Lady Julia seems a more complete character in this book and amongst her bizarre and beguiling family seems more natural, relaxed and the author doesn't have to create too many of the "clever, spiky" conversations that dotted through the first book. There's far less emphasis on her looks, clothes and personal foibles that makes her even more likeable and engaging.
Her family are great...and as I hoped they are developing into far more rounded and substantial people. Portia remains a gem and long may she appear alongside Julia. The bizarre and slightly bitter Aunt Dorcas added humour as did the image of what she got up to when she left the house! Sadly, Aquinas didn't appear as much, but I still have great hopes for him!
Nicholas Brisbane, again, is easier to like in this book as there is less emphasis on his many skills and virtues. I appreciate as the first in the series the author wanted to set her stall out and give a lot of information, but although he remains a very attractive hero with small aspects of the "man of mystery" being revealed. The ongoing, “will they, won't they” romantic aspect is fine with me and allows the focus of the book to be on the characters and their motives for murder. Sadly Alessandro, although beautiful to look at could never be the romantic interest for Julia.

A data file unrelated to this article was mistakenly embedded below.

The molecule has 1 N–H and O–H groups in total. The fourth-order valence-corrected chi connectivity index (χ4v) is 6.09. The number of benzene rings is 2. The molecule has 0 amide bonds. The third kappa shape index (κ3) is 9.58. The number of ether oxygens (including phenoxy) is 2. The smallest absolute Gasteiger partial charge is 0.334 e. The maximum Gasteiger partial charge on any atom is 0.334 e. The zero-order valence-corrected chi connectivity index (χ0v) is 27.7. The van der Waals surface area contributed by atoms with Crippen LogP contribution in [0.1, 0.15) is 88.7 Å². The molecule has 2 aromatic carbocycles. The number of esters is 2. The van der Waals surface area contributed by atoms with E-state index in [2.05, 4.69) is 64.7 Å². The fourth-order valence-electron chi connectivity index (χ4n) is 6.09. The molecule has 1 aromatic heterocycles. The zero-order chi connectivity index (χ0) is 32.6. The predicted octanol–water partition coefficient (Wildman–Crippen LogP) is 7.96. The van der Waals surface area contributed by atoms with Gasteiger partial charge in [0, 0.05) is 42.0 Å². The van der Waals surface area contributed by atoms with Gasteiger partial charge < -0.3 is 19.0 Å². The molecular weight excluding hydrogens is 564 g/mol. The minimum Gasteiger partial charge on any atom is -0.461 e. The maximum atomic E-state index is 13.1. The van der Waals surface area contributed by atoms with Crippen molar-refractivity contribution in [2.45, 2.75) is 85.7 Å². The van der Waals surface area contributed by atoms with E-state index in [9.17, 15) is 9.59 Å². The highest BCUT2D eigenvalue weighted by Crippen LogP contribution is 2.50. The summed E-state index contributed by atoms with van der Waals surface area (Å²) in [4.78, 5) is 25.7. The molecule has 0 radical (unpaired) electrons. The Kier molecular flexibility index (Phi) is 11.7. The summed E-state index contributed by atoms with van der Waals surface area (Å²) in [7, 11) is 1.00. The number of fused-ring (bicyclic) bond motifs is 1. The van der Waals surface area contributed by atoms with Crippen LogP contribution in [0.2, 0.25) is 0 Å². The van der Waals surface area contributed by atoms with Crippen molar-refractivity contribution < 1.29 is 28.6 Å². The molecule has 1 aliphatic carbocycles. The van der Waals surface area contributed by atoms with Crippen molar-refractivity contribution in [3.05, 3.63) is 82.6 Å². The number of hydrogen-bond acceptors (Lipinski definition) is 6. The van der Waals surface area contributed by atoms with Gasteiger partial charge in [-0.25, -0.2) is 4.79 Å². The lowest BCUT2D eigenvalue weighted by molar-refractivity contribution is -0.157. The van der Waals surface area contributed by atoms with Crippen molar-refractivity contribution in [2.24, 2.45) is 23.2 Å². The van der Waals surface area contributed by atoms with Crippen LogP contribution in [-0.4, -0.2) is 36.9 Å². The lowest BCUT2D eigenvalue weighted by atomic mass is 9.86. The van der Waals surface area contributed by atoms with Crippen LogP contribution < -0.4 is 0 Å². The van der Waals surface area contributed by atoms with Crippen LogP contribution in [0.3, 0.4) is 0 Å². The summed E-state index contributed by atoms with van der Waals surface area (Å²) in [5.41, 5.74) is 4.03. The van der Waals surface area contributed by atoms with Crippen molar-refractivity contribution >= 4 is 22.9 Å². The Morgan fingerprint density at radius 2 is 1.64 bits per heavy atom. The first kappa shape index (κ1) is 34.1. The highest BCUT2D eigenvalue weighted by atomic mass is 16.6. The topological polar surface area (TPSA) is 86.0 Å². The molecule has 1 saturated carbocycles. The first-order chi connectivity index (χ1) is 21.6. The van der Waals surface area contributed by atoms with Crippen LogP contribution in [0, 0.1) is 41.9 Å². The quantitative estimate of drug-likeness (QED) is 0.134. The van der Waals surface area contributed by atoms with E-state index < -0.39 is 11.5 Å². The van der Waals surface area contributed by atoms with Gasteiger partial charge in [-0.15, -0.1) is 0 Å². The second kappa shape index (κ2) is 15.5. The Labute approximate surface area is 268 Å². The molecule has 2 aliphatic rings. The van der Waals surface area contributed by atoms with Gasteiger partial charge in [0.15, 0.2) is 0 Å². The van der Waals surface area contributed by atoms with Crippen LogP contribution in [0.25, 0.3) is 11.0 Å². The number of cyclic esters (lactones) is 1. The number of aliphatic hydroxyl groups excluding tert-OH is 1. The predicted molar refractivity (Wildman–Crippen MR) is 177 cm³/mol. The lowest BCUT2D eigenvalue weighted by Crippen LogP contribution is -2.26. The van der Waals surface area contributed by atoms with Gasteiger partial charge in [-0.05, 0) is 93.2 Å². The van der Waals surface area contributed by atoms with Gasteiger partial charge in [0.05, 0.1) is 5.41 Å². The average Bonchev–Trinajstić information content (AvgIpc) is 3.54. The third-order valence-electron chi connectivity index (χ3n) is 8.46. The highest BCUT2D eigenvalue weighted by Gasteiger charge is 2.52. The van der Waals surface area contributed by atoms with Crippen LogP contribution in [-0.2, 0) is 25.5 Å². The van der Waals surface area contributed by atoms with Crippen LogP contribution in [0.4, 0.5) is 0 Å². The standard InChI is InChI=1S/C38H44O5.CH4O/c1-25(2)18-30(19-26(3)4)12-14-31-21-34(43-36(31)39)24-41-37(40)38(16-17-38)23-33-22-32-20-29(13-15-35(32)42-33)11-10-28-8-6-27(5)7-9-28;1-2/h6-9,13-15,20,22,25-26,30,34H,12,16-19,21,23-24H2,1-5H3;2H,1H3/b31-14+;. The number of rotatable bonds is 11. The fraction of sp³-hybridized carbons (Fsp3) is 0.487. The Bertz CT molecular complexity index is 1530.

The actual mystery within the novel is less dark and convoluted than in the first one and again, I think this suits the house party setting and a more relaxed Julia.
Due to all the above I've given this one an extra half star as I thought it was more enjoyable and fun and I'm on with reading the third in the series already. I had great hopes of it filling the gap left by Amelia Peabody and I hope it remains in that style just without the Egyptology aspect.